Individual student leader presentations in my Political Leadership course start Monday. So this was the last week of topical content. On Monday Sam Rushay, Supervisory Archivist of the Truman Presidential Library came in and talked about President Truman as a leader. He also shared with us his unique expertise on President Nixon. Prior to working at the Truman Library he spent years transcribing the infamous, as well as the less infamous, Nixon White House tapes. He played the so-called “smoking gun” Watergate tape in class. Our discussion with Sam brought up such topics as: Why would he ever record himself committing a crime? How are electronic records saved in today’s White House? What sort of redeeming qualities did Nixon possess for him to be elected (twice!) to the presidency?
Yesterday we used the power of our whole group to discuss Chris Lowney’s book on Jesuit Leadership. We broke the book down into sections before class, with two students serving as moderators for the discussion. In a true exhibition of magis the moderators, Danielle and Caitlin, prepared discussion slides over the entire book on their own accord. It went fabulously thanks to the efforts of all! Frank Kane led the class in a reflection at the end of the session:
A better caption might be: Frank and Professor Beverlin's ongoing exchange over the work of Stephen Ambrose has the class riveted.
...Man Caitlin, it looks like you’re in the 5th hour of REM sleep back there.
Also this past Monday was a symposium on Just War given by Tyler Head, Joel Poindexter, and Professor Curtis Hancock from the philosophy department.
This got me thinking (I know, uh oh) about the conference Dr. Moran and I attended last week on ethics in the media. At the conference we heard from foreign policy correspondent Jeremy Scahill, whose most recent work centers on the Obama Administration’s drone war. If you haven’t read Scahill’s work I encourage you to do so. He is probably most known for his expose on the private security firm Blackwater (then Xi, now Academi), but has now pivoted to more broad coverage of the Middle East.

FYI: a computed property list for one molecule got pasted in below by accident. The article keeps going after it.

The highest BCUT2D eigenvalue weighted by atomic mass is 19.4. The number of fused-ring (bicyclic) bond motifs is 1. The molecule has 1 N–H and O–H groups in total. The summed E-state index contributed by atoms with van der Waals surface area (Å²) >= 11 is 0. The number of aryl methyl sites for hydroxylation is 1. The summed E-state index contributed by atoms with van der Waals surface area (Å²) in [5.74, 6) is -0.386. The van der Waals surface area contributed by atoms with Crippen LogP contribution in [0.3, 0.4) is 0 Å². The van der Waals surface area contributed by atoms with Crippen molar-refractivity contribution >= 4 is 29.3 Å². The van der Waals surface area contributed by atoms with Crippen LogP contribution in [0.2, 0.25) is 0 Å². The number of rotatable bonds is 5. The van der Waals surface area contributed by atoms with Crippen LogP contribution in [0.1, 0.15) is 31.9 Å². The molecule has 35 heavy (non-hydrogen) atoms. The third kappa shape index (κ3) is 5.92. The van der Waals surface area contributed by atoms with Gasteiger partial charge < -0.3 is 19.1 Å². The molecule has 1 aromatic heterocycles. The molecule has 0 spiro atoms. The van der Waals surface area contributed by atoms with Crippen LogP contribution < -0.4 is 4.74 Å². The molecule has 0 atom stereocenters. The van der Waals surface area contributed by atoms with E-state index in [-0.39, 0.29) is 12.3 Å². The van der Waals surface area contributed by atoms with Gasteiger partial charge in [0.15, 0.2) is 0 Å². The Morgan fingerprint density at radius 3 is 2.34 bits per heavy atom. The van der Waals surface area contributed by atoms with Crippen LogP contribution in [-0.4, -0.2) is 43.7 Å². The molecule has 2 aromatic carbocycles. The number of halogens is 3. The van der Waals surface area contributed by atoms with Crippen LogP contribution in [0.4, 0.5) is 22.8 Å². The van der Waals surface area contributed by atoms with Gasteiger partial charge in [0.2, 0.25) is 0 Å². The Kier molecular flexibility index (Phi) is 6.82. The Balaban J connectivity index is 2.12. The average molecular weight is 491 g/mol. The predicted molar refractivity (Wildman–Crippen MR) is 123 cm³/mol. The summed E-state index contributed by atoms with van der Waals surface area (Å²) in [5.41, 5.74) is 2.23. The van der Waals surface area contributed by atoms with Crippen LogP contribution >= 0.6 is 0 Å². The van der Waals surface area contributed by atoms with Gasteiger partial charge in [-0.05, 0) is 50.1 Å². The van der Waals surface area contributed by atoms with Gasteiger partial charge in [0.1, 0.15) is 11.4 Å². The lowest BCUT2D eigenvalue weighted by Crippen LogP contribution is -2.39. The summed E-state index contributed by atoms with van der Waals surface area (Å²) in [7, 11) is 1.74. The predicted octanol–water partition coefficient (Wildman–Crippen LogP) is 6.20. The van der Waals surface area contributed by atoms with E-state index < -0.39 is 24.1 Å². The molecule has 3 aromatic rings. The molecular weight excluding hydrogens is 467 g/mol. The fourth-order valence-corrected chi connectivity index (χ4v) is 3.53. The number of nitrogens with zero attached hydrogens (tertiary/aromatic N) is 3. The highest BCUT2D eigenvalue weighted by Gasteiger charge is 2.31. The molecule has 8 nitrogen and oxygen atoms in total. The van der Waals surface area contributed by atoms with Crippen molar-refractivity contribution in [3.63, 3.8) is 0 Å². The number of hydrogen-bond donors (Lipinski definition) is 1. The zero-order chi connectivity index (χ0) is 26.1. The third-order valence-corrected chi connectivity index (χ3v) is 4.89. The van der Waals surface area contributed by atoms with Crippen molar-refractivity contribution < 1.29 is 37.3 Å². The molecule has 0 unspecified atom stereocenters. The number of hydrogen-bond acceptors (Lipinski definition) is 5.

So here’s my thought; which connects to the notion of “we are all leaders all the time” rather than mere pawns in a world led by Thomas Carlyle’s great men. (Google him; or better yet, don’t). There have been great leaders who attain their acclaim not through positions of authority or the trappings of high office, but rather through what they actually do and accomplish first.
Here’s a list of five, there are many more: Dorothy Day, Nelson Mandela, Martin Luther King Jr., Father Daniel Berrigan, and Johann Adam Schall Von Bell. Some famous, some not; but I definitely encourage you to Google them.
…and I leave you with Leadership Lessons from Vader (my dog) #3: be nice to everyone. When Vader goes to the dog park he befriends the big dogs, little dogs, fat dogs, fancy pampered dogs, 3 legged dogs, even the dogs with the choke collars that bite him on the ass.
#4. If you are going to violate norms of behavior be discreet. I don't advocate pulling a Richard Nixon, but it was amazing he freaking tape recorded it. Vader on the other hand is a master of the clandestine. I haven't scooped out the cat litter in years. Years I say! I probably don't have to spell out what's happening here. He might not understand abstract language, but could have taught Nixon a thing or two about getting away with it.
#5. Sleep more, worry less. This one is what we call "self-evident."
#6. When forming policy, think about the future. I don't want to sell my dog short here, he always focuses on the children first. Public policymakers could learn a thing or two from that.